The First 48 Hours: Alzheimer's Disease

Caregiver, patient expert

You've just heard the diagnosis. Now what? Expert Caregiver Carol Bradley Bursack explains what you need to know and do immediately after diagnosis.

You first suspected something was wrong when your mother took too long to run some errands. You thought she just wanted some time to herself, but she was gone more than an hour longer than planned, and when she did return, she snapped at you for asking if everything went okay. Something seems different about her, but you shove the thought away. Then your dad takes you aside and tells you he's worried. Your mom left the water running in the sink the other day and just walked away. When he commented on it and turned it off, she yelled at him. She said she had to leave it running so it wouldn't freeze. It was 80 degrees outside.

You and your dad know she needs to be examined by a doctor. It takes some persuasion to get her to go, and during her appointment, she denies having the problems you have described. Finally, she breaks down and admits she is afraid - the truth is too blatant to ignore. She goes through tests and is diagnosed with Alzheimer's disease.

What do you do now?

  1. Take time to accept the truth of the diagnosis.

Sure, we can hear it; we can see it. But most of us will live in denial for as long as we can. It's human nature to not want to accept the unacceptable. It takes time to absorb the truth. When my dad went into brain surgery to correct a problem from a WWII head injury, we were very confident. It was a surgery that is nearly always successful. But, because of scar tissue or for some other reason, the surgery was a disaster. He went into surgery one man and came out another - a very damaged, demented man. With Alzheimer's disease, the process is generally more gradual, but you will still see some shocking changes occur, seemingly overnight. Each case is different. There will be plateaus, but, after you adjust to those, you will see more changes and have more adjusting to do. Time is necessary to make each adjustment. You will need to digest each truth. Time to seek the help you need to get through the ordeal.

  1. Seek all the information you can find.

Go to the Alzheimer's Foundation of America site at www.alzfdn.org. Along with links to many organizations, they offer help by phone. AFA's toll-free hotline, 1-866-232-8484, provides information, counseling by licensed social workers and referrals to community resources across the nation.

Go to the Alzheimer's Association. They have chapters all over the country. Look in your phone book, or go to alz.org to find the chapter nearest you. While you are on the computer, follow the links. See what can help you now, and what you can look into as issues develop. Make a list for future reference. You can't do everything today - you are still absorbing the shock.

Make the recommended call to your local agency (they have a "finder" to help you). Their national toll-free number for help day or night is 1- 800-272-3900. The agency's site will help you learn how to prepare for doctor visits and be a true partner with your doctor for the best possible treatment.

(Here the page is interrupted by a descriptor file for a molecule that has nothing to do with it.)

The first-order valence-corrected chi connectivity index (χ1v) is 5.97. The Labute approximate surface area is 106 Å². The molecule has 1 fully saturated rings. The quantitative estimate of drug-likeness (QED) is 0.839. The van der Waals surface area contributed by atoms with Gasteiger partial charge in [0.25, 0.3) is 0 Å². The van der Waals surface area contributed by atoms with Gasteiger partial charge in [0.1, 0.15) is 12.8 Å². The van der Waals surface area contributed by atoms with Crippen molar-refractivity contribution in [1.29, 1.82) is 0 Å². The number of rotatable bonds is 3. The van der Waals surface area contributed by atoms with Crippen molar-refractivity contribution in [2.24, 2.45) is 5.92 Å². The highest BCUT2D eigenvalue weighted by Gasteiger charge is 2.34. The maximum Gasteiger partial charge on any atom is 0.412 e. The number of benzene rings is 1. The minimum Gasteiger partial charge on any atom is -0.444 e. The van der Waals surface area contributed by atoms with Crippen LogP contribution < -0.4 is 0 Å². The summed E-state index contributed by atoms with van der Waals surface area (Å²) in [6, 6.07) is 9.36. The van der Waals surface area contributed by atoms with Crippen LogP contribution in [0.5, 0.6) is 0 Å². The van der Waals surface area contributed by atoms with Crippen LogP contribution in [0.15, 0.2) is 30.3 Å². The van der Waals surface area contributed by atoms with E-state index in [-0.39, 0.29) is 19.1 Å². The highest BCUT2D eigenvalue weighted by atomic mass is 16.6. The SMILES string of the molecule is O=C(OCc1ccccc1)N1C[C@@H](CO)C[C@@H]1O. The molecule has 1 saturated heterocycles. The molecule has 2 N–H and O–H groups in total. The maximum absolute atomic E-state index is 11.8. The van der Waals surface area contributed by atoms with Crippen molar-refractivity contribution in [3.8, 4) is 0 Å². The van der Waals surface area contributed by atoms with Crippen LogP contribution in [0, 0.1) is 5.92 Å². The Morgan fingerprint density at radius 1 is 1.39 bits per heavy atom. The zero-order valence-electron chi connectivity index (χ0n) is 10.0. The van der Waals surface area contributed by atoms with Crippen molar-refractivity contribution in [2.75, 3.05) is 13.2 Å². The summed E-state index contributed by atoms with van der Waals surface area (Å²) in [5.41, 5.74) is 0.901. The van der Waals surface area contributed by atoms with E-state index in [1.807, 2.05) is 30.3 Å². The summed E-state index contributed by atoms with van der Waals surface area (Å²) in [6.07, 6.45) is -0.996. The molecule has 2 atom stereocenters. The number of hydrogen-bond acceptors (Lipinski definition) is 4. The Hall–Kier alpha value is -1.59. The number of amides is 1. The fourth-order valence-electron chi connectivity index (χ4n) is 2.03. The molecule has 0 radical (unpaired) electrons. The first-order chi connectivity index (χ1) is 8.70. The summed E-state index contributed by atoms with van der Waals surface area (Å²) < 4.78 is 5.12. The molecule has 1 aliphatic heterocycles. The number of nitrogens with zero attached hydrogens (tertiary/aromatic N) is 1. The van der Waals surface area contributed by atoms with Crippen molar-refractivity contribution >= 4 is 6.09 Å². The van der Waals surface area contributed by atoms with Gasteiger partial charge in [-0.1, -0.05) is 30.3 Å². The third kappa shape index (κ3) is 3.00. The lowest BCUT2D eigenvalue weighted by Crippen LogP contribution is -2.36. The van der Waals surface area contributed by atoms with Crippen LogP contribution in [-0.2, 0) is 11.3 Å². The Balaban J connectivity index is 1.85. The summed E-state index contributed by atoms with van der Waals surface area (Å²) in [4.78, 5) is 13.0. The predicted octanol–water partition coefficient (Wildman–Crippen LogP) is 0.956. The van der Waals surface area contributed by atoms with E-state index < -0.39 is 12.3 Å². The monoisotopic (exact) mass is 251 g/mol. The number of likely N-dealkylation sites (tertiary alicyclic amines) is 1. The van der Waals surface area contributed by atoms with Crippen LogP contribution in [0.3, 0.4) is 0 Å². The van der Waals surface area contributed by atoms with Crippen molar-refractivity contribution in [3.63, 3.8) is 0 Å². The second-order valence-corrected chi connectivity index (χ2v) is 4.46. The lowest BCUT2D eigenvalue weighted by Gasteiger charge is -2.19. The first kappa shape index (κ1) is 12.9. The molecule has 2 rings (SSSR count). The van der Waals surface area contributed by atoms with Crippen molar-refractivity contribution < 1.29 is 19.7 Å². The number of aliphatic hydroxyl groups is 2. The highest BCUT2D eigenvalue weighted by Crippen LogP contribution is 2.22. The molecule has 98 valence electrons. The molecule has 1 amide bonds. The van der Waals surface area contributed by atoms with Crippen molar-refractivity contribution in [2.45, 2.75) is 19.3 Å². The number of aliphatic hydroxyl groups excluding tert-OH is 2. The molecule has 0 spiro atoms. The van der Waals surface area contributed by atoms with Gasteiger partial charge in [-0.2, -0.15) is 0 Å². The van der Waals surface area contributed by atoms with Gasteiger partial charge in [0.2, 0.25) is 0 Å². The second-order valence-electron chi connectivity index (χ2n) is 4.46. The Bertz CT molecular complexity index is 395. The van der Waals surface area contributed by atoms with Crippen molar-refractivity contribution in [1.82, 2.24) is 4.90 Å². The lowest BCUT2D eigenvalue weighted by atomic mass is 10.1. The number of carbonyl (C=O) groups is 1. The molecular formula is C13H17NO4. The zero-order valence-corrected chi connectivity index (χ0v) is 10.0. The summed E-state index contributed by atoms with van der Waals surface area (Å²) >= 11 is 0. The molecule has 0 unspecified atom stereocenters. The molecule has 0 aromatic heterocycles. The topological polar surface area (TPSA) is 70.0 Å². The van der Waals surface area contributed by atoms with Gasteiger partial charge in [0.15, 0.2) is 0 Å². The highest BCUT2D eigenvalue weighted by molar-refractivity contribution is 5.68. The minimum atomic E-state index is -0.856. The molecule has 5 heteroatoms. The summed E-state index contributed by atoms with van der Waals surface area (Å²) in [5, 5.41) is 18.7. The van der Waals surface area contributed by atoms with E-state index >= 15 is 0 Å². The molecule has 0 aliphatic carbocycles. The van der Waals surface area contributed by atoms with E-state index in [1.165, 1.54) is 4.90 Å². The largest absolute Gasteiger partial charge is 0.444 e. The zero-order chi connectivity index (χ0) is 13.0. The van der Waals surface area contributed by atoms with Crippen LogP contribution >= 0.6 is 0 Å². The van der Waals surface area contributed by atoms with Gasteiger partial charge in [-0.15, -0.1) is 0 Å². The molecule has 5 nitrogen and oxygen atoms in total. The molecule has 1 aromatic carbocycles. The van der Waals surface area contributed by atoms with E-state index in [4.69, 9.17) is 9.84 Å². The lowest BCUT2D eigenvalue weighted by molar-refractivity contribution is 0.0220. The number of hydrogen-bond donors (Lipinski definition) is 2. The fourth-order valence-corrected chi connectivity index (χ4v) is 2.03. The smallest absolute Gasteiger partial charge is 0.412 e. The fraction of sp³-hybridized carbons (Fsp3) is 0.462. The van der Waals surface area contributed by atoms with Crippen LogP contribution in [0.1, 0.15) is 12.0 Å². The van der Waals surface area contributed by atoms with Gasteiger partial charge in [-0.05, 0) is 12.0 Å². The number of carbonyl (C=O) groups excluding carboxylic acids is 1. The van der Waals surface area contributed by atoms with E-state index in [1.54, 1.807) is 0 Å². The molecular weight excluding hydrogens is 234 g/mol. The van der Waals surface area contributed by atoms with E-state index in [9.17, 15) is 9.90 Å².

Look to these organizations and others for caregiving support. Caregiving can affect the health of the caregiver tremendously. Depression and other mental health issues, sleep loss, skipped physicals and auto-immune disease are just a few of the consequences of caregiver neglect. While researching for Alzheimer's care options, also watch for caregiver health tips. Both of the above sites offer extensive support. Use it.

Respite care for the caregiver figures heavily into this. You need to check with your local Alzheimer's chapters and Social Service agencies for suggestions about local relief for caregivers. You will need it and your mom would want you to have it - no matter what she says in her demented times.

  1. Find out about all of the treatment options available.

First and foremost, establish a strong bond with the physician(s) caring for your mom. Communication is vital. A person with Alzheimer's disease is not going to be able to accurately tell the physician what is happening to them. This is where the caregiver must be proactive. Let the physician(s) know that you want to partner with them in your mom's care.

  1. Ask about available medications.

Some drugs focus on slowing the progression of the disease.

One class prevents the breakdown of acetylcholine which is a chemical messenger in the brain that is important to memory and thinking. The other class appears to work by regulating the activity of glutamate, one of the brain's specialized messenger chemicals involved in information processing, storage and retrieval. Glutamate plays an essential role in learning and memory. These drugs help some people more than others, which is why it is essential to keep an open dialog with the physician.

Other medications help manage the agitation that is a difficult part of Alzheimer's. For agitation, there are two approaches - non-drug and prescription medications.

Prescription drugs that help agitation include antidepressants for mood and irritability, anxiolytics for anxiety, restlessness, verbally disruptive behavior and resistance and antipsychotic medications for hallucinations, delusions, aggression, hostility and uncooperativeness. Learn about them so you can ask the right questions.

Be sure to let the physician know if you are interested in clinical trials that come up. The internet, too, is a great source for tracking clinical trials. Researching them can be empowering. The need we have to do something is strong. Being proactive helps satisfy that need, and salves the nagging feeling of helplessness that plagues all of us as we trudge this long road.